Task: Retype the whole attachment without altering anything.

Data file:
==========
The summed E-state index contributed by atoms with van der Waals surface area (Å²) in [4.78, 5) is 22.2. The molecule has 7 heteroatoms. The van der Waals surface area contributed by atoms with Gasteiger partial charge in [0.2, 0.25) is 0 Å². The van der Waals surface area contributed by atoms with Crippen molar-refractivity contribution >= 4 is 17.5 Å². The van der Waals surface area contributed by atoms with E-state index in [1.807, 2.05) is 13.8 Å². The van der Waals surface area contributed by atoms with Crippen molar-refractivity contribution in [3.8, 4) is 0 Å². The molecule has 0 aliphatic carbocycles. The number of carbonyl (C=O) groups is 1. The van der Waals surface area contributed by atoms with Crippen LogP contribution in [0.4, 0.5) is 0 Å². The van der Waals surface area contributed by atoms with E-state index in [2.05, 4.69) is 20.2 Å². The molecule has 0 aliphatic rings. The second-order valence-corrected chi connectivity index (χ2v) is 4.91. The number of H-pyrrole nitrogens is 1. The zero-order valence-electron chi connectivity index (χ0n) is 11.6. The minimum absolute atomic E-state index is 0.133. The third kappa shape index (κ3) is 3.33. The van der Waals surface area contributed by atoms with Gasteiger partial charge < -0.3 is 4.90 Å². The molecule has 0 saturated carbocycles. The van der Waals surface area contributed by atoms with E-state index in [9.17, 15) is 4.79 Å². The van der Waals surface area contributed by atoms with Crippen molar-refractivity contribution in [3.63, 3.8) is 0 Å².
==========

The summed E-state index contributed by atoms with van der Waals surface area (Å²) in [4.78, 5) is 22.2. The molecule has 7 heteroatoms. The van der Waals surface area contributed by atoms with Gasteiger partial charge in [0.2, 0.25) is 0 Å². The van der Waals surface area contributed by atoms with Crippen molar-refractivity contribution >= 4 is 17.5 Å². The van der Waals surface area contributed by atoms with E-state index in [1.807, 2.05) is 13.8 Å². The van der Waals surface area contributed by atoms with Crippen molar-refractivity contribution in [3.8, 4) is 0 Å². The molecule has 0 aliphatic carbocycles. The number of carbonyl (C=O) groups is 1. The van der Waals surface area contributed by atoms with Crippen LogP contribution in [0.4, 0.5) is 0 Å². The van der Waals surface area contributed by atoms with E-state index in [2.05, 4.69) is 20.2 Å². The molecule has 0 aliphatic rings. The second-order valence-corrected chi connectivity index (χ2v) is 4.91. The number of H-pyrrole nitrogens is 1. The zero-order valence-electron chi connectivity index (χ0n) is 11.6. The minimum absolute atomic E-state index is 0.133. The third kappa shape index (κ3) is 3.33. The van der Waals surface area contributed by atoms with Gasteiger partial charge < -0.3 is 4.90 Å². The molecule has 0 saturated carbocycles. The van der Waals surface area contributed by atoms with E-state index in [9.17, 15) is 4.79 Å². The van der Waals surface area contributed by atoms with Crippen molar-refractivity contribution in [3.63, 3.8) is 0 Å².